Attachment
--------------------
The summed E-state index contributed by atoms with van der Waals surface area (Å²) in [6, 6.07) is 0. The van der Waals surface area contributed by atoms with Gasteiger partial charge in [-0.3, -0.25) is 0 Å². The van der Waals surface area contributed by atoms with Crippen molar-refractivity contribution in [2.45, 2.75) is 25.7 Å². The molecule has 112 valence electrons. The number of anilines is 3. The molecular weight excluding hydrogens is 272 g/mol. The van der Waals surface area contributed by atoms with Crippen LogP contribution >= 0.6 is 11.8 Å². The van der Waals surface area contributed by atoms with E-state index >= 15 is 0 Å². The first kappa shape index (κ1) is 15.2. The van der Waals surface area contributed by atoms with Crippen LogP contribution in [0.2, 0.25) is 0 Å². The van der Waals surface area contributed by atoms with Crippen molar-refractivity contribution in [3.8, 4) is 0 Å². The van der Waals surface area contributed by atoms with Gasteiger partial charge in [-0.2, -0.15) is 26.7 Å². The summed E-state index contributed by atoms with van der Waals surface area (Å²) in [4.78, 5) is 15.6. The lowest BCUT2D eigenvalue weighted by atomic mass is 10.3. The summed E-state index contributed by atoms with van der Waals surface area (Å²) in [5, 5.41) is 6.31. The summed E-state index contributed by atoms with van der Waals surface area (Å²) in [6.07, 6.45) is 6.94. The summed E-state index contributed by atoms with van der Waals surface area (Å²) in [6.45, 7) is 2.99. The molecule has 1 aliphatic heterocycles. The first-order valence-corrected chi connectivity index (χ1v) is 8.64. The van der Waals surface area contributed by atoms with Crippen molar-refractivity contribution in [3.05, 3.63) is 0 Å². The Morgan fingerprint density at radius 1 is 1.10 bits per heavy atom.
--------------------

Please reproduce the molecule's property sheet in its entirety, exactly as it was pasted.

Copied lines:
The summed E-state index contributed by atoms with van der Waals surface area (Å²) in [6, 6.07) is 0. The van der Waals surface area contributed by atoms with Gasteiger partial charge in [-0.3, -0.25) is 0 Å². The van der Waals surface area contributed by atoms with Crippen molar-refractivity contribution in [2.45, 2.75) is 25.7 Å². The molecule has 112 valence electrons. The number of anilines is 3. The molecular weight excluding hydrogens is 272 g/mol. The van der Waals surface area contributed by atoms with Crippen LogP contribution >= 0.6 is 11.8 Å². The van der Waals surface area contributed by atoms with E-state index >= 15 is 0 Å². The first kappa shape index (κ1) is 15.2. The van der Waals surface area contributed by atoms with Crippen LogP contribution in [0.2, 0.25) is 0 Å². The van der Waals surface area contributed by atoms with Crippen molar-refractivity contribution in [3.8, 4) is 0 Å². The van der Waals surface area contributed by atoms with Gasteiger partial charge in [-0.2, -0.15) is 26.7 Å². The summed E-state index contributed by atoms with van der Waals surface area (Å²) in [4.78, 5) is 15.6. The lowest BCUT2D eigenvalue weighted by atomic mass is 10.3. The summed E-state index contributed by atoms with van der Waals surface area (Å²) in [5, 5.41) is 6.31. The summed E-state index contributed by atoms with van der Waals surface area (Å²) in [6.07, 6.45) is 6.94. The summed E-state index contributed by atoms with van der Waals surface area (Å²) in [6.45, 7) is 2.99. The molecule has 1 aliphatic heterocycles. The first-order valence-corrected chi connectivity index (χ1v) is 8.64. The van der Waals surface area contributed by atoms with Crippen molar-refractivity contribution in [3.05, 3.63) is 0 Å². The Morgan fingerprint density at radius 1 is 1.10 bits per heavy atom.